Unbackable favourites Eric Murray and Hamish Bond completed their 24th unbeaten regatta and consecutive gold medals. Genevieve Behrent and Rebecca Scown backed up with silver in the women's pair.

Mahe Drysdale's single sculls gold, in the closest rowing race in Olympic history, offered redemption on the final day but New Zealand failed to meet their five-medal expectations.

Single sculler Emma Twigg suffered the anguish of finishing fourth at successive Games and neither eight could boost the sport's haul.

The focus of the latter two crews is probably on Tokyo 2020, but silver to the women's eight at last year's world championships offered premature hope. Rowing bosses will claim it is the price to be paid for seeking long-term success in bigger boats.

The flipside is that four years from London, the sport relied on their same stocks - aside from Behrent - to secure medals.

The commendable aim of qualifying 14 boat classes was not met. Eleven qualified, which filtered into eight finalists and three medallists.

Rowing New Zealand must also now fill the void created by Dick Tonks after 17 years' employment and many others volunteering. With Drysdale's result, he won one or more gold medals at each of the last five Olympics.


Total Rio spend: $10.235m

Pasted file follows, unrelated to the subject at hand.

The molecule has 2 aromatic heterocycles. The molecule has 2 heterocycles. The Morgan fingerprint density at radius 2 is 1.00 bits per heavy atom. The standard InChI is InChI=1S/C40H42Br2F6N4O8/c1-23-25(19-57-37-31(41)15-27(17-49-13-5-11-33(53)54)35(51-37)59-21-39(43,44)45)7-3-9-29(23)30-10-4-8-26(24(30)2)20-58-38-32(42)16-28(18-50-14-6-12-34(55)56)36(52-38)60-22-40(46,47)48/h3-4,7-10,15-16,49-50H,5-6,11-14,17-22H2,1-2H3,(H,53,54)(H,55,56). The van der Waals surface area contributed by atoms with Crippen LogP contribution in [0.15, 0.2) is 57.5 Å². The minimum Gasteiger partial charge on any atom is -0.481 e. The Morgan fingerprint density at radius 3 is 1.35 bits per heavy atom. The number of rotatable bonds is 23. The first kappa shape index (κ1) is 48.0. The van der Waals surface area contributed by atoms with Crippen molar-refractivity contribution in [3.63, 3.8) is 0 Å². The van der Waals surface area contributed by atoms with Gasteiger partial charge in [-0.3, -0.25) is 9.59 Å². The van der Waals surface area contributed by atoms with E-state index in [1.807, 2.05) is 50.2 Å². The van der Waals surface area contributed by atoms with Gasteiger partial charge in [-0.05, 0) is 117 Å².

Percentage of HPSNZ spend: 5.9%
Cost per medal: $10.235m
Best result: Silver in the women's competition.

Kiwis rubbed their hands together with glee when sevens was added to the programme, with many pencilling in two golds. It's more a case of hand-wringing now. The women's programme delivered a meritorious silver, going down to nemesis Australia 24-17 in the final, and there's an opportunity to grow the women's game in this country.

The men were ousted by eventual champions Fiji in the quarter-finals, which could be a good thing because it will make rugby and high performance sport bosses contemplate whether Olympic gold is high on their list of priorities. Many nations now have a centralised sevens programme and have overtaken New Zealand.

Peter Burling and Blair Tuke. Photo / AP
Peter Burling and Blair Tuke. Photo / AP


Total Rio spend: $18.363m
Percentage of HPSNZ spend: 10.6%
Cost per medal: $4.591m
Best result: Peter Burling and Blair Tuke's complete dominance of the 49er class.

The sailing team have been the story of the Olympics for New Zealand after netting four medals, three of them in the space of two exhilarating hours on Guanabara Bay. Of the medallists, only Burling and Tuke were assured of a podium spot heading into the medal race having amassed an unassailable 34-point lead heading into the decider. For the women's 470 crew of Jo Aleh and Polly Powrie, and the 49erFX pairing of Alex Maloney and Molly Meech, who both captured silver, they could easily have come home empty-handed had they not delivered in the medal race. In the late medal flurry, the efforts of Sam Meech, who captured New Zealand's first medal in the highly competitive Laser class, were overlooked.